1. Maximise our Marketing
    • We will need data on customers, on marketing channels, and on ad campaign effectiveness
  2. Commit to the Core
    • In order to support their core offering, McDonald’s needs data about products, their burgers, chicken and coffee 
  3. Double down on the 3 D’s
    • These are the channels through which McDonald’s is serving their customers. Data can be used here to optimise operations, create more seamless digital transformation efforts, and help ensure delivery and Drive-Thru experiences are up to scratch.

The website does not go into details on the problem that exists or the opportunity that these pillars are set to overcome. As a result, you’ll have to talk to people that are responsible for implementing these plans and ask them what they could achieve if you got them better data, and what their pain points are when using data today. 

You can also look at what customers are saying about you online, as this might indicate areas where your data is turning off your customers

Customer complaints
Where could better data management prevent these 1-star reviews?

Looking at Jeff’s complaint above, it’s clear that there are some data issues with the McDonald’s App, causing miscommunication between the company, its employees and its customers. Given that Delivery is one of their 3 D’s, you’d think this is the sort of problem McDonald’s will want to fix.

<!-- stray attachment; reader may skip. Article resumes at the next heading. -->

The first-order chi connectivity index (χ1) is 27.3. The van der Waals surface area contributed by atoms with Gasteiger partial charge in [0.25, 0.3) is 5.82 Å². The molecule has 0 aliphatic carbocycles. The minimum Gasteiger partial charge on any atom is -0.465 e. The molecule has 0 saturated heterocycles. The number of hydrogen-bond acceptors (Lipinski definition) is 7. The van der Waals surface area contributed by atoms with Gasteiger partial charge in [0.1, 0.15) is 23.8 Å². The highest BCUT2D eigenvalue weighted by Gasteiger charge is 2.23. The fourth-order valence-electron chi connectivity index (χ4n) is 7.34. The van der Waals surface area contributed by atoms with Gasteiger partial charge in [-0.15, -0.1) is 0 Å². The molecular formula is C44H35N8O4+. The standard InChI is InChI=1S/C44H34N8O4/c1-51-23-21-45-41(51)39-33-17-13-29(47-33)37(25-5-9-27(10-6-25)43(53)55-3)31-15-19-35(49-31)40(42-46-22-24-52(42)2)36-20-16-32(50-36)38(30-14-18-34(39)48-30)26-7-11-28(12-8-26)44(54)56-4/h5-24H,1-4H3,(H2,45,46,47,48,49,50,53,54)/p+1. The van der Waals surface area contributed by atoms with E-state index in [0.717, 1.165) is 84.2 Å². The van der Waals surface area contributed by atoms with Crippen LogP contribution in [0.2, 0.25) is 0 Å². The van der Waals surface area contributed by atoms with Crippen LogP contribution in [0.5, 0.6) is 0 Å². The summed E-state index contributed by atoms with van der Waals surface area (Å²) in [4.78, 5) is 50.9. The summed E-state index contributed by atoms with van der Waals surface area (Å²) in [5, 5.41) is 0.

READ MORE: Are your customers paying your data debt?

Set some principles and objectives

Let’s assume our data strategy is set out to minimise the number of negative customer complaints we get online about delivery. We trawl through a load of customer feedback and pull out all the areas where the data is causing a problem. We talk to front-line staff and ask how many times these problems surface, and whether there are other challenges behind them. And we evaluate the response. Before setting hard-and-fast rules, we can establish some basic principles that will guide our response: